Published on:

Clickwrap Agreements

In the current times, website design is a basic step for business operations. The design must be balanced, with attractive features and easy-to-use interface.  The user interaction has to be accounted for, the visit locations, how the website flows.  And with that, various user agreements are also in place to prevent liability for certain actions, or to impose restrictions on what an individual can do on the website.  So, how might this be enforced? What if there were difficulties in the website design that would render the clickwrap agreement invalid? How might this be decided?

What is a clickwrap agreement?

Now, as we’ve discussed before, a clickwrap agreement is a virtual agreement, made when a digital product is delivered online. This could be anything from a song over iTunes, or an eBook over Nook or Kindle. The idea behind this sort of agreement, differentiating it from a similar “browsewrap” agreement, is how the individual using the page does not need to explicitly assent to the agreement. This would be like a link that takes a user to a page with the full terms or a popup with the ability to assent, by clicking “I agree” or “I accept” the terms and conditions.

How might the design mitigate the agreement?

In Sgouros v. TransUnion, a user sued TransUnion, which is a credit reporting agency, in an attempt to get out of an arbitration agreement and/or to discredit the arbitration agreement. On the page with their terms of use, the box had barely two lines of the terms visible, forcing the individual to go through the entirety of the agreement through that one small box. In addition, the full visible version was labeled as the “printable version” instead of a bolded “Terms of Use.”   Furthermore, there was no notice to read the terms carefully, and the page was unclear about what was being agreed to by the user. This is because there was an authorization paragraph between the terms and the button clicking acceptance. In essence, since there was credit card information being put out, the “I agree” button was vague.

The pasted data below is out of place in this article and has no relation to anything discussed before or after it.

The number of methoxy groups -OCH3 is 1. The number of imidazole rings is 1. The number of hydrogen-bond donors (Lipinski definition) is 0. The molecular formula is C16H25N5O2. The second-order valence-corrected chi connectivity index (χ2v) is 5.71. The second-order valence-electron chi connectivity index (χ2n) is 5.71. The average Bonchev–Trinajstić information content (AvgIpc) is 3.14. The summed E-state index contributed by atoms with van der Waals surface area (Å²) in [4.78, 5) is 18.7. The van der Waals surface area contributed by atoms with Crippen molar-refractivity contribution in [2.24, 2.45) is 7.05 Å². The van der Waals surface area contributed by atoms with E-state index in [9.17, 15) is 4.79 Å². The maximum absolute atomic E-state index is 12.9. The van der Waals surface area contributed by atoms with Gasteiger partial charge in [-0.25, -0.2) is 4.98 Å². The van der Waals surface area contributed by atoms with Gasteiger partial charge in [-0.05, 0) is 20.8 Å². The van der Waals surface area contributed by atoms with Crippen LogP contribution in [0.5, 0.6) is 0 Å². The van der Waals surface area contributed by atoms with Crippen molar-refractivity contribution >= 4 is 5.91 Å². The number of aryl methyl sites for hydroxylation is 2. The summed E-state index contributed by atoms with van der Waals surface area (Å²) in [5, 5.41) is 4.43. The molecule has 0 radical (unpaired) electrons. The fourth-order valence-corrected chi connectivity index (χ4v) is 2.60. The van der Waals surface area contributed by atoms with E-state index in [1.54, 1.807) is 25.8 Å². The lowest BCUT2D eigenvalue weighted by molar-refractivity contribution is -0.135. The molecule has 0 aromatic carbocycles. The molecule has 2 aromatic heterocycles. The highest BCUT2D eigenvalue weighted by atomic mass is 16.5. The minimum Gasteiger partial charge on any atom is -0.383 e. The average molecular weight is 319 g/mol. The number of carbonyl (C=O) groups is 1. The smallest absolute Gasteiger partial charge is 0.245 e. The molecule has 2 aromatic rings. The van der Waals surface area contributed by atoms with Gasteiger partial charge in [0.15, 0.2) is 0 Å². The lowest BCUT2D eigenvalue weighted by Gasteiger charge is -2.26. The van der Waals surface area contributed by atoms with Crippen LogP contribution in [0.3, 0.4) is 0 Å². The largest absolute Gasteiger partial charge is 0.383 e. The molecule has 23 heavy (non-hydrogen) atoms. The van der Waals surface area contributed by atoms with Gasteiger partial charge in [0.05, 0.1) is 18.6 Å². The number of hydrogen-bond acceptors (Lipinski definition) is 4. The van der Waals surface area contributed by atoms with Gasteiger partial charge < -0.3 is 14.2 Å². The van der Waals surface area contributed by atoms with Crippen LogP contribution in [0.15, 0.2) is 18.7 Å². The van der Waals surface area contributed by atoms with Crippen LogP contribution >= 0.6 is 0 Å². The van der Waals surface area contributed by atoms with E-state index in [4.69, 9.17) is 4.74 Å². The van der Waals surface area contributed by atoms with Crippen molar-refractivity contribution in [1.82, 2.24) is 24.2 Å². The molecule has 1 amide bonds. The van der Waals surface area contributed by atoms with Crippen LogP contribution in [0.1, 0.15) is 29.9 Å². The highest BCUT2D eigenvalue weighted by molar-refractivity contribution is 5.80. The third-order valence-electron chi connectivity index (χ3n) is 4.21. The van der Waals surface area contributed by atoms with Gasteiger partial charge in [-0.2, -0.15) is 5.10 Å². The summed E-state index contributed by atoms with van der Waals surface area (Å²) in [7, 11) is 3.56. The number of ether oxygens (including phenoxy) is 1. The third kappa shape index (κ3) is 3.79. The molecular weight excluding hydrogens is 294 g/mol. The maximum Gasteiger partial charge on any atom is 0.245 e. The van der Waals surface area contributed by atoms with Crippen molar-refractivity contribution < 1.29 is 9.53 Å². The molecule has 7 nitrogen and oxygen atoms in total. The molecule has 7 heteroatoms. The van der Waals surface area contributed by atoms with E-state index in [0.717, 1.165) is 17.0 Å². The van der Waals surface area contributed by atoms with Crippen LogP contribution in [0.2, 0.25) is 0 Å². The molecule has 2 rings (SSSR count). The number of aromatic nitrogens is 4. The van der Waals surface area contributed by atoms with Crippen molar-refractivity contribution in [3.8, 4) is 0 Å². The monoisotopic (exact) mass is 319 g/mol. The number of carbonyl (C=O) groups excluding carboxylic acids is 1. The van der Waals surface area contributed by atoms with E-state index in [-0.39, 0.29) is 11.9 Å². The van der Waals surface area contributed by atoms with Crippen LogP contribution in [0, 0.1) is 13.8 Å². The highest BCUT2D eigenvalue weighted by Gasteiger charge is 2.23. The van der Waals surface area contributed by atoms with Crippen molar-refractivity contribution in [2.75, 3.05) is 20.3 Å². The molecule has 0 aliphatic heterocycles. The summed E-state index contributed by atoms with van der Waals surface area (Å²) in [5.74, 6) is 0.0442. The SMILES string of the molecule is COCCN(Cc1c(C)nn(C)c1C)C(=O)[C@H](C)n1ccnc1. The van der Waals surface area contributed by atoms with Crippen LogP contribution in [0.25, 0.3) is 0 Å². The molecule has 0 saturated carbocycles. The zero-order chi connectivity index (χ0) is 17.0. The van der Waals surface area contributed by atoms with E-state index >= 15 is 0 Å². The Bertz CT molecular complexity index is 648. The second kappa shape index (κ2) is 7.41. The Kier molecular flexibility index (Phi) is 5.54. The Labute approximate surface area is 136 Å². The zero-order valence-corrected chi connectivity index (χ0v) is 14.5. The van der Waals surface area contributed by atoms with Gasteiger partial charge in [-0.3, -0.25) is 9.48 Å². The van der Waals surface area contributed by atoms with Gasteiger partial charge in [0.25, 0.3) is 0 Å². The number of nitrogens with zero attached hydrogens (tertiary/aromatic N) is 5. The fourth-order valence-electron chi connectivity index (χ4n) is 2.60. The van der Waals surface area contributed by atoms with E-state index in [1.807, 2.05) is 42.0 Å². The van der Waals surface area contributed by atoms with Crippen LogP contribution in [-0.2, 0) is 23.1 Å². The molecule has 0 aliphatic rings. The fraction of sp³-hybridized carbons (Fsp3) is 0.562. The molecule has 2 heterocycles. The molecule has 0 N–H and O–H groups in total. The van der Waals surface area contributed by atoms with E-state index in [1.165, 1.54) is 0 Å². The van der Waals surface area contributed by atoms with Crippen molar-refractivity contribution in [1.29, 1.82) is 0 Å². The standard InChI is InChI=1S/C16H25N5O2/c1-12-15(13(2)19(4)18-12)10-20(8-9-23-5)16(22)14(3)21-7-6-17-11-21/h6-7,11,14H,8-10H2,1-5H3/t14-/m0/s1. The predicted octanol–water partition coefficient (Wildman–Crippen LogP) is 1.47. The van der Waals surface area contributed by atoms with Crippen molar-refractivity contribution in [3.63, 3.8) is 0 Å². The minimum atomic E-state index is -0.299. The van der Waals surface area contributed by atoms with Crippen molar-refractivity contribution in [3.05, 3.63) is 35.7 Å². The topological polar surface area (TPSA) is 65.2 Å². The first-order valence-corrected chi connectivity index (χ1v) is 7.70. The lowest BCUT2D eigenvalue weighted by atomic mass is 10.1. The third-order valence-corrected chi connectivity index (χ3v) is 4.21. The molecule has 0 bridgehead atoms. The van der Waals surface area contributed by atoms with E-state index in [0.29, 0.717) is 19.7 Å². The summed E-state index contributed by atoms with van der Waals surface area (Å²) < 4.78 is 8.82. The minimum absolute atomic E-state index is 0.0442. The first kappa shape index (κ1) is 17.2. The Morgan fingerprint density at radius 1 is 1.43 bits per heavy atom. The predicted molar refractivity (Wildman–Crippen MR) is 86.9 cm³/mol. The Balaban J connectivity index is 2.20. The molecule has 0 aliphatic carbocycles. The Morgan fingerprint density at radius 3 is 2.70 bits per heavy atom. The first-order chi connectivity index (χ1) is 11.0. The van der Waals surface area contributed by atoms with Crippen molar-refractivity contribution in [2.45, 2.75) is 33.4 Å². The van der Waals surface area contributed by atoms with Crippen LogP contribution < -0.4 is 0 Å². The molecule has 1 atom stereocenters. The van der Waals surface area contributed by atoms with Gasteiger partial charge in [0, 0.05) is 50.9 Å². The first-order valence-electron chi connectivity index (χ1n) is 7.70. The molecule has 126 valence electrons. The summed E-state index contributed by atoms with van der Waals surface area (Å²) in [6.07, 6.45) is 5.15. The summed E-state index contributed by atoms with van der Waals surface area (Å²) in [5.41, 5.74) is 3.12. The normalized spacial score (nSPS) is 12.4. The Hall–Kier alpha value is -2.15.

In setting up your clickwrap agreements, this gives some information on how to avoid the same issues.  First, one should make sure that the clickwrap is clearly visible. As clickwraps, and the other “wrap” agreements have their basis in contract law, requiring the user to assent to an agreement.  Next, there should be some sort of encouragement to read the entire terms of use.  Finally, if possible, the terms of use should be as visible as possible, with no confusion as to what the user would be assenting to upon visit.  Thus, any other statements should have either a separate check box to show assent, or should come in front of terms of use, so there is no separation between the button and the agreement.

If you have questions about your clickwrap agreements, or other e-commerce related issues, you may contact us to set up an initial consultation. At our law firm, we assist clients with legal issues related to business, technology, and e-commerce transactions.